I had a conversation about health care with my friend the other day. Her health insurance costs $150 per month. It's the same amount she pays for car insurance. She was upset about it until I asked if her car is worth more than her health. A great many of us suffer from a value disorder. We’re willing to pay a lot for our possessions but not our wellness. When was the last time you did something that made you happier and healthier? Do you spend more on your cable bill than you spend on healthy food? The average American wastes 34 hours a week watching television, but 33% of us don’t exercise. You only get one life. Use your time and money wisely.
I catch a lot of criticism because I offer lifestyle coaching that includes romantic advice, but my work is important. We all crave meaningful relationships. What’s wrong with developing skills that build strong bonds? People put themselves in debt to attend college, and maybe get a job, but we balk at seeking professional advice on a valuable skill like communication. Such nonsense is another example of our societal value disorder.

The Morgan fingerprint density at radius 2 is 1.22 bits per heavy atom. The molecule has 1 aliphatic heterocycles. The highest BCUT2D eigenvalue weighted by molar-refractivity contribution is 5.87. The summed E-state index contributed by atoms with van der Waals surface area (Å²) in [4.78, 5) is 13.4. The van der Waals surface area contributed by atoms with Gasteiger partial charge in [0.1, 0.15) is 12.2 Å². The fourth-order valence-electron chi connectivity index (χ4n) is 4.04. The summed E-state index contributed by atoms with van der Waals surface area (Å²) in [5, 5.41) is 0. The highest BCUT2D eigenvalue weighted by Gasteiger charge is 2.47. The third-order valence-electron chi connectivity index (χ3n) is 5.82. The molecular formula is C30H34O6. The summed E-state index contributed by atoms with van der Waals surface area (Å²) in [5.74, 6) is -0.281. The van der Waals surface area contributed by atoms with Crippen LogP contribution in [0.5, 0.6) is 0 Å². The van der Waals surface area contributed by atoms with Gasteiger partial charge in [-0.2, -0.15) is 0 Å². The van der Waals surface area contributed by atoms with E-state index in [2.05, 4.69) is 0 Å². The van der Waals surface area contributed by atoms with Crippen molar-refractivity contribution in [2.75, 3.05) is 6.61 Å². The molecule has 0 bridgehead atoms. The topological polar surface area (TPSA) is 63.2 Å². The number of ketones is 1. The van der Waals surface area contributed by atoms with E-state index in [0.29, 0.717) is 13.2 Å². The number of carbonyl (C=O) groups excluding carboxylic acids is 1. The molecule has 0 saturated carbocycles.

People are suffering. There’s an emptiness inside their hearts. We need connection, and we want to feel like we’re offering something valuable to the world. Don’t listen to advertisements. You can’t buy happiness at a shopping mall. A luxury sedan won’t drive you to fulfillment. Contentedness happens when you invest in yourself. Spend time cultivating skills and learning about the world. Make a strong effort to keep a healthy body and mind. You owe it to yourself and your community.